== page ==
D.C. Doesn’t Get Colorado Water: Various officials voice EPA-rule concerns to Rep. Gardner
To learn more about the “Waters of the U.S.” rulemaking and to comment on it, go to www2.epa.gov/uswaters.
Proposed rules could place “basically every drop of Colorado water” under the federal government’s jurisdiction, increasing permitting requirements, mitigation and costs for projects needed to ensure future water supplies in a state that’s expecting big shortages.
That was the general consensus among the several water officials, representatives of the agriculture industry and others who traveled from across the state to voice their concerns to Rep. Cory Gardner, R-Colo., at his Greeley office on Thursday.
Gardner encouraged those at the table and others who are concerned to continue raising their voices to the Environmental Protection Agency, which will take comments on its proposed rule through Oct. 20.
The EPA has long stressed that its proposed “Waters of the U.S.” rule is simply an effort to clarify protection under the Clean Water Act for streams and wetlands, since determining Clean Water Act protection became confusing and complex following Supreme Court decisions in 2001 and 2006.
But many are stressing now that the EPA’s attempted clarification would instead expand the federal government’s reach, with much more water and area falling under the EPA’s “Waters of the U.S.” rules, according to their interpretations of the proposed rules.
New projects and certain maintenance on “Waters of the U.S.” requires federal permitting and, depending on the circumstances, possibly environmental mitigation efforts, which can mean a lot of time and money for the municipality, ditch company or whoever is overseeing the effort.
As an example, Mark Pifher with Colorado Springs Utilities compared the permitting and mitigation costs of Aurora’s Prairie Water Project — which was only $1.5 million, because it didn’t fall under “Waters of the U.S.” rules — to the $150 million in permitting and mitigation it took for the Colorado Springs Southern Delivery System, which did fall under “Waters of the U.S.” rules.
Along with more projects and maintenance facing increased permitting and costs, some on Thursday even expressed concerns of the EPA eventually taking control of water in Colorado, because the state’s individual water-rights holders wouldn’t be able to put them to use.
Water officials from across Colorado stressed that the EPA’s rules are a one-size-fits-all-approach, and don’t take into account how differently water works in the semi-arid or arid West — where water storage, reuse, groundwater recharge and other efforts are needed to get by — compared to the much wetter eastern U.S.
The “connectivity” language in the proposed rules — which places areas and waters that are merely “connected” to “Waters of the U.S.” under the federal government’s jurisdiction — is particularly concerning to those who were at Gardner’s table Thursday.
The group said the fact that the EPA still believes it’s only clarifying its rules and not expanding its reach only reveals a big misunderstanding of how water works in the West and in Colorado.
Some at the table Thursday said that perhaps Congress — with representation of all states — is better equipped than the EPA to take charge of the rule-making.
Ag groups — like the Colorado Farm Bureau, which was represented at the table by Don Shawcroft, the organization’s president — are pushing their “Ditch the Rule” campaign.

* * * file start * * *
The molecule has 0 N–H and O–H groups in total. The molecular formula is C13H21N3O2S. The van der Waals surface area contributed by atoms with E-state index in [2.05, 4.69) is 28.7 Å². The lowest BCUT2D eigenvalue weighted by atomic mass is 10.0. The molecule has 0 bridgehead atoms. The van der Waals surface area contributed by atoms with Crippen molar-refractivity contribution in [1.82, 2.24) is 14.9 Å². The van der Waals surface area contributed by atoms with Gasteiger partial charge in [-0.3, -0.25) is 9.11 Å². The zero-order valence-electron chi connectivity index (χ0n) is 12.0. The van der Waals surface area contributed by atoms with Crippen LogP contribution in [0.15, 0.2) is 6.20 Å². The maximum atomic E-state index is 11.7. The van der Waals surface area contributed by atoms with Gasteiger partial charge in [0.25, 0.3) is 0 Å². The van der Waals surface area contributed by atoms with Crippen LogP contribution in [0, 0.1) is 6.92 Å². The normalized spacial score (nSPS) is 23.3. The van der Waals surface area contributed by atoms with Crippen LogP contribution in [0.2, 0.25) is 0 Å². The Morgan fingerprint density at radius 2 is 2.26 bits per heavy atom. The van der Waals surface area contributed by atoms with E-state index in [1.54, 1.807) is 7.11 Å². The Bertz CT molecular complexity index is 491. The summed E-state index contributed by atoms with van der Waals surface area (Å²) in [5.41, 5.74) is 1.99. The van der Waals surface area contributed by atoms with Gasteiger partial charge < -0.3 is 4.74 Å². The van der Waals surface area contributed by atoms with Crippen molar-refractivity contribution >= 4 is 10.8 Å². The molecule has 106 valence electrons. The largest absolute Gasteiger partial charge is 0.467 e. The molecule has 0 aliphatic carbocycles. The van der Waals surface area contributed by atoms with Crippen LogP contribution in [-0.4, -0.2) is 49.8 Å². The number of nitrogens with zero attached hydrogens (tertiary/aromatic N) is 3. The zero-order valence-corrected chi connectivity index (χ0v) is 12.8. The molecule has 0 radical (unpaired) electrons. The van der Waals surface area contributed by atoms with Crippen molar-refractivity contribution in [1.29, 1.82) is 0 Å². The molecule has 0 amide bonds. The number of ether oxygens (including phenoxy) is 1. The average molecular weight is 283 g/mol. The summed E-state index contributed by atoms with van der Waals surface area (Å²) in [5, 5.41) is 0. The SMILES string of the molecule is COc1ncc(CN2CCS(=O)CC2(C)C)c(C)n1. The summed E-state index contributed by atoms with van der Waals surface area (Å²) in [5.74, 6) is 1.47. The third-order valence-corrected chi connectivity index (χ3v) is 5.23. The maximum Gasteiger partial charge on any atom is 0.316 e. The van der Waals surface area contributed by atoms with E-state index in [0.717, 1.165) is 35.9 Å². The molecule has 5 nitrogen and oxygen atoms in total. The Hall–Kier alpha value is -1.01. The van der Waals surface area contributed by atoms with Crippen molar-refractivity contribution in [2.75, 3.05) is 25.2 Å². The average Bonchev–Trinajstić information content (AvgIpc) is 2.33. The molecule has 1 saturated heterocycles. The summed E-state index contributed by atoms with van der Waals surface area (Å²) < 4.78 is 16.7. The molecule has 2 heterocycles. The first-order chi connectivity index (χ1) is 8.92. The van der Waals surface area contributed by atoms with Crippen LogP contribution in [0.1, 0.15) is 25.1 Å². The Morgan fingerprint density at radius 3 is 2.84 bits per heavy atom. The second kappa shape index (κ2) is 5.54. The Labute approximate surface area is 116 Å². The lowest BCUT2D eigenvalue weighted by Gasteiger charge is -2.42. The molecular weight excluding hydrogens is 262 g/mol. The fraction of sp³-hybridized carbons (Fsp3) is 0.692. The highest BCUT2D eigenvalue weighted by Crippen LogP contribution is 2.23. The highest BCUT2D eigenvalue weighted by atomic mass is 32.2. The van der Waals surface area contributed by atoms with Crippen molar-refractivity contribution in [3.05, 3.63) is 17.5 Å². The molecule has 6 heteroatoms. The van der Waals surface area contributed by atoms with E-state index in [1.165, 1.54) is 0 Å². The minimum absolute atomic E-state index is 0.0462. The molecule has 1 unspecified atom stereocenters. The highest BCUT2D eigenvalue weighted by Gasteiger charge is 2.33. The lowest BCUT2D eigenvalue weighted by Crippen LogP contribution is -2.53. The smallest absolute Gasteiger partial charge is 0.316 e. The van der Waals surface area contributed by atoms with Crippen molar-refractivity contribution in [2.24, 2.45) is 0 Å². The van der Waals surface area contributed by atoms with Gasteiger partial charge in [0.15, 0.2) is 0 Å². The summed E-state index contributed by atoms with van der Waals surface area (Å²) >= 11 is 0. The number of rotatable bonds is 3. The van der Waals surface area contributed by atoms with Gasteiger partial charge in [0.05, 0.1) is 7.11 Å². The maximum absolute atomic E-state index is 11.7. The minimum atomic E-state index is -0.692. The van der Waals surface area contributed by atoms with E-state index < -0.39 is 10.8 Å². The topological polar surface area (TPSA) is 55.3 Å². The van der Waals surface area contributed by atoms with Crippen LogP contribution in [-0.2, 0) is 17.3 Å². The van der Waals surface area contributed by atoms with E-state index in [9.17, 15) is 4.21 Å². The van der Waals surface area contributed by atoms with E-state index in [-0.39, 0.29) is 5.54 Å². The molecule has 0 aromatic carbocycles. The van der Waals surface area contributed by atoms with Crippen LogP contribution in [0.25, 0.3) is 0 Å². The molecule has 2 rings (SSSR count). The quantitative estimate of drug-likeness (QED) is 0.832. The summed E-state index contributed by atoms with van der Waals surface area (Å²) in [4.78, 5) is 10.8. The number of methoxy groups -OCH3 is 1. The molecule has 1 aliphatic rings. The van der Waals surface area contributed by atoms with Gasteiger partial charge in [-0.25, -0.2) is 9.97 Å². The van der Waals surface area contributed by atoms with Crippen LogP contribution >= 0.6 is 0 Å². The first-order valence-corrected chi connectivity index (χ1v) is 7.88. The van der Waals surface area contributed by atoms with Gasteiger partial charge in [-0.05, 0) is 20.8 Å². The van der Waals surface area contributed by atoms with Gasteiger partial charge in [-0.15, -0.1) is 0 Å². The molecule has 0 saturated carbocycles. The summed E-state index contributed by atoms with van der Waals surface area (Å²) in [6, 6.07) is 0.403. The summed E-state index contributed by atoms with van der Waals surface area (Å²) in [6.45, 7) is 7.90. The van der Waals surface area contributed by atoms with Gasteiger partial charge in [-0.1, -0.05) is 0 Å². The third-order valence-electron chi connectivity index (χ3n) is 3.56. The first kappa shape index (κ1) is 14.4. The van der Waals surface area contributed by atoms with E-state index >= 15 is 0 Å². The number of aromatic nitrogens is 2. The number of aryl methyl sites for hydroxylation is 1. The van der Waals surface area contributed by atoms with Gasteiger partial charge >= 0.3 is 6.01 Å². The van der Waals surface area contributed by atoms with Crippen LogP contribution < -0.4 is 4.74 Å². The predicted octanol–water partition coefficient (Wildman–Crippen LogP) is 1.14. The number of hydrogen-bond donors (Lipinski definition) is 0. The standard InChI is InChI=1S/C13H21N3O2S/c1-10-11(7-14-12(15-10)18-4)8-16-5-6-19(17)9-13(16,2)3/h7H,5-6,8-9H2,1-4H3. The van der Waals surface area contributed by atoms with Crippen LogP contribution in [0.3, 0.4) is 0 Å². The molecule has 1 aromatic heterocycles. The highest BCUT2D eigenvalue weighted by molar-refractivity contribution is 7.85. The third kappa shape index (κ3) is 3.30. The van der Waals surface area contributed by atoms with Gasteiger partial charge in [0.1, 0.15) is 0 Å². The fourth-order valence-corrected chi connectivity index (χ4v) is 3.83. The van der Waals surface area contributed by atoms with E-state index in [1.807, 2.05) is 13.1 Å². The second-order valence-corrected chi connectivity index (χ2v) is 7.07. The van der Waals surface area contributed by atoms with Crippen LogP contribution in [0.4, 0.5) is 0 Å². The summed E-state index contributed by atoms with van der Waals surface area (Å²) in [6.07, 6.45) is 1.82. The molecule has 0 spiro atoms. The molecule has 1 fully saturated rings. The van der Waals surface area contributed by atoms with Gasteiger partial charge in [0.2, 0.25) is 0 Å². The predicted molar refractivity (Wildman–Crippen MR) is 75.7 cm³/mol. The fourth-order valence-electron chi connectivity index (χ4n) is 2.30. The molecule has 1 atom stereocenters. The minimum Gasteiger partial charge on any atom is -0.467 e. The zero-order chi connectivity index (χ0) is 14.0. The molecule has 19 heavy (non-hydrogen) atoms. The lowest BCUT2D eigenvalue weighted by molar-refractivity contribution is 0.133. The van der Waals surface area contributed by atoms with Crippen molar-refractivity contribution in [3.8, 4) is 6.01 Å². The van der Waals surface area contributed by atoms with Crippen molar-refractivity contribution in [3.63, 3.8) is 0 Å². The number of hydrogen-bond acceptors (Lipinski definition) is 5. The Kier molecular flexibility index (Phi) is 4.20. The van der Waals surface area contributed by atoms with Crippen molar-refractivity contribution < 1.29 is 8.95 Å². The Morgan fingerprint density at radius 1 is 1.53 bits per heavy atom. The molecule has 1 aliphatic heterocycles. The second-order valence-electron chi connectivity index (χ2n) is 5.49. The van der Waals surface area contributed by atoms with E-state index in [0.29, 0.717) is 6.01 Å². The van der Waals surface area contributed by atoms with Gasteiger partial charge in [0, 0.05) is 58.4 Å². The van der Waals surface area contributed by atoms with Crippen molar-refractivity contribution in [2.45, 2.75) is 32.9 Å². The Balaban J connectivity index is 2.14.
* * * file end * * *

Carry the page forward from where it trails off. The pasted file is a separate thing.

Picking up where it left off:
Among other points, Shawcroft noted that the EPA’s existing “agriculture exemptions,” which would still apply under the new rules, wouldn’t do much good for farmers and ranchers, since those exemptions only apply to operations that are still under the same ownership and under the exact same practices as they were in 1977.
“Agriculture has changed a lot since then,” he added.
Impacts on NISP?
Eric Wilkinson — general manager of the Northern Colorado Water Conservancy District in Berthoud, which oversees the largest water-supply project in the region, the Colorado-Big Thompson Project — said “basically every ditch” and “every drop of Colorado water” could fall under the EPA’s jurisdiction under the new rules.
Because of that, he and everyone else at the table stressed, that the future costs and time to permit water projects or maintenance might detour officials, water providers or others from pursuing certain needed actions.
And in a state that, according to the 2010 Statewide Water Supply Initiative study, is expected to see a municipal and industrial water-supply gap of as many as 1 million acre-feet by 2050, and also see as many as 700,000 acres of irrigated farmground dry up by that same year, many water projects are needed, they say.
Under the proposed rule, Wilkinson said one of the “needed projects” that Northern Water is overseeing — the Northern Integrated Supply Project, or NISP, which would build a new reservoir near Fort Collins and another one near Ault — could possibly have to “go back to the drawing board” on some its federal permitting efforts, which have already been in the works by Northern Water for more than a decade.
Wilkinson and others said the complications resulting from more area and water in Colorado falling under “Waters of the U.S.” rules could also detour collaborative water efforts between cities and farmers. As many retiring farmers over the years have sold their valuable water rights to growing cities, many are now pushing for alternative water transfers between farmers and cities that would reduce the amount of water permanently leaving the state’s farms.
Improvements to irrigation ditches and other irrigation systems, too, could require more permitting and more costs under the new rules.
“There’s certainly more questions than answers,” noted West Slope rancher and Colorado Farm Bureau Vice President Carlyle Currier. ❖